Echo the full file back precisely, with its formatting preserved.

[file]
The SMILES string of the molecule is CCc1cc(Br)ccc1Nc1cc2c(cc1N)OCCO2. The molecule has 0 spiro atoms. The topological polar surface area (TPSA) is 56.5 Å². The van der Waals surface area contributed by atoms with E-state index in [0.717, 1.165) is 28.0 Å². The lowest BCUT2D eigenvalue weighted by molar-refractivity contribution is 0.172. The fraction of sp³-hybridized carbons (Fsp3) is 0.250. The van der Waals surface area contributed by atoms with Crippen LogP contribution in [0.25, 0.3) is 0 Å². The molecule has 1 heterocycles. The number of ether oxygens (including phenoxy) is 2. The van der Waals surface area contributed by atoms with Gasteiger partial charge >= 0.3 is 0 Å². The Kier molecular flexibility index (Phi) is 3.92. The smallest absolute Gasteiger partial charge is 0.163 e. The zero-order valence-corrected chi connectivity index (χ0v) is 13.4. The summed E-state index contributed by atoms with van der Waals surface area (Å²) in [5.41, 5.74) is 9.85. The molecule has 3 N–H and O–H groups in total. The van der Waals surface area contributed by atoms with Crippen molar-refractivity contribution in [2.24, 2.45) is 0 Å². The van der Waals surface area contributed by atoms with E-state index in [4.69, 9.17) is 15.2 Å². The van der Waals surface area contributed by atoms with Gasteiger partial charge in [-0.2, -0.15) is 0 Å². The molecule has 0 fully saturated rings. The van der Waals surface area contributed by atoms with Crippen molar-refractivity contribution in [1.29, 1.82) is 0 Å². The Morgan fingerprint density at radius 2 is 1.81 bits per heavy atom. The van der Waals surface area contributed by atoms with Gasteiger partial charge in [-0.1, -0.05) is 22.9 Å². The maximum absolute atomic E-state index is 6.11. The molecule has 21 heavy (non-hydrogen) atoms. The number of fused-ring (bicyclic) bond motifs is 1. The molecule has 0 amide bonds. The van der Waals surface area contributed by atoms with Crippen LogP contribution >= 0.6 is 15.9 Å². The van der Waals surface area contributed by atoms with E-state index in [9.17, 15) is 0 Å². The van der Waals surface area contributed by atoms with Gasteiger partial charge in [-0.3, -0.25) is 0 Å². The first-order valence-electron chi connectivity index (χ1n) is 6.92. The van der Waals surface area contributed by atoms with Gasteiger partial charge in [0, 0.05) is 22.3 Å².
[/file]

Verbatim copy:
The SMILES string of the molecule is CCc1cc(Br)ccc1Nc1cc2c(cc1N)OCCO2. The molecule has 0 spiro atoms. The topological polar surface area (TPSA) is 56.5 Å². The van der Waals surface area contributed by atoms with E-state index in [0.717, 1.165) is 28.0 Å². The lowest BCUT2D eigenvalue weighted by molar-refractivity contribution is 0.172. The fraction of sp³-hybridized carbons (Fsp3) is 0.250. The van der Waals surface area contributed by atoms with Crippen LogP contribution in [0.25, 0.3) is 0 Å². The molecule has 1 heterocycles. The number of ether oxygens (including phenoxy) is 2. The van der Waals surface area contributed by atoms with Gasteiger partial charge >= 0.3 is 0 Å². The Kier molecular flexibility index (Phi) is 3.92. The smallest absolute Gasteiger partial charge is 0.163 e. The zero-order valence-corrected chi connectivity index (χ0v) is 13.4. The summed E-state index contributed by atoms with van der Waals surface area (Å²) in [5.41, 5.74) is 9.85. The molecule has 3 N–H and O–H groups in total. The van der Waals surface area contributed by atoms with Crippen molar-refractivity contribution in [2.24, 2.45) is 0 Å². The van der Waals surface area contributed by atoms with E-state index in [4.69, 9.17) is 15.2 Å². The van der Waals surface area contributed by atoms with Gasteiger partial charge in [-0.2, -0.15) is 0 Å². The molecule has 0 fully saturated rings. The van der Waals surface area contributed by atoms with Crippen molar-refractivity contribution in [1.29, 1.82) is 0 Å². The Morgan fingerprint density at radius 2 is 1.81 bits per heavy atom. The van der Waals surface area contributed by atoms with Gasteiger partial charge in [-0.1, -0.05) is 22.9 Å². The maximum absolute atomic E-state index is 6.11. The molecule has 21 heavy (non-hydrogen) atoms. The number of fused-ring (bicyclic) bond motifs is 1. The molecule has 0 amide bonds. The van der Waals surface area contributed by atoms with Crippen LogP contribution >= 0.6 is 15.9 Å². The van der Waals surface area contributed by atoms with E-state index in [9.17, 15) is 0 Å². The van der Waals surface area contributed by atoms with Gasteiger partial charge in [-0.3, -0.25) is 0 Å². The first-order valence-electron chi connectivity index (χ1n) is 6.92. The van der Waals surface area contributed by atoms with Gasteiger partial charge in [0, 0.05) is 22.3 Å².